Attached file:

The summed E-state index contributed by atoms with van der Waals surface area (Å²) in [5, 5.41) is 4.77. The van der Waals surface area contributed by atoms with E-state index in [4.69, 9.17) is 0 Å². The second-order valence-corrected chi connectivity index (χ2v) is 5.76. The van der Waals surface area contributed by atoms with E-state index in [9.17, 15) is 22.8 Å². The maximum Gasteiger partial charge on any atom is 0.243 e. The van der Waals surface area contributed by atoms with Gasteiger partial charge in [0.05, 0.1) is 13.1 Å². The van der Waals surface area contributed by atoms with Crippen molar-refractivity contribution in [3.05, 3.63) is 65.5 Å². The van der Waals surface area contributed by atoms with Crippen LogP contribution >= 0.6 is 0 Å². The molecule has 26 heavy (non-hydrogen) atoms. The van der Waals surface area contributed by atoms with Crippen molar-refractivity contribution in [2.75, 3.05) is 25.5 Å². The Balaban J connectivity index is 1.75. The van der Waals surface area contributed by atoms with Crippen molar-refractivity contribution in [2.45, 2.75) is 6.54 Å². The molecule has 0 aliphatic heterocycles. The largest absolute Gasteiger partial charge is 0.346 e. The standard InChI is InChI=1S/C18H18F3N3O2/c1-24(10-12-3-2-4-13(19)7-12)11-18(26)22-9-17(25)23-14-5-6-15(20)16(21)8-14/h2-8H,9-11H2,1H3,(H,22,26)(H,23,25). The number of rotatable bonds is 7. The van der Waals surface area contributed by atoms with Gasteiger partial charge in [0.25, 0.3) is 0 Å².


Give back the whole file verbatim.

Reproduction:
The summed E-state index contributed by atoms with van der Waals surface area (Å²) in [5, 5.41) is 4.77. The van der Waals surface area contributed by atoms with E-state index in [4.69, 9.17) is 0 Å². The second-order valence-corrected chi connectivity index (χ2v) is 5.76. The van der Waals surface area contributed by atoms with E-state index in [9.17, 15) is 22.8 Å². The maximum Gasteiger partial charge on any atom is 0.243 e. The van der Waals surface area contributed by atoms with Gasteiger partial charge in [0.05, 0.1) is 13.1 Å². The van der Waals surface area contributed by atoms with Crippen molar-refractivity contribution in [3.05, 3.63) is 65.5 Å². The van der Waals surface area contributed by atoms with Crippen LogP contribution >= 0.6 is 0 Å². The molecule has 26 heavy (non-hydrogen) atoms. The van der Waals surface area contributed by atoms with Crippen molar-refractivity contribution in [2.75, 3.05) is 25.5 Å². The Balaban J connectivity index is 1.75. The van der Waals surface area contributed by atoms with Crippen molar-refractivity contribution in [2.45, 2.75) is 6.54 Å². The molecule has 0 aliphatic heterocycles. The largest absolute Gasteiger partial charge is 0.346 e. The standard InChI is InChI=1S/C18H18F3N3O2/c1-24(10-12-3-2-4-13(19)7-12)11-18(26)22-9-17(25)23-14-5-6-15(20)16(21)8-14/h2-8H,9-11H2,1H3,(H,22,26)(H,23,25). The number of rotatable bonds is 7. The van der Waals surface area contributed by atoms with Gasteiger partial charge in [0.25, 0.3) is 0 Å².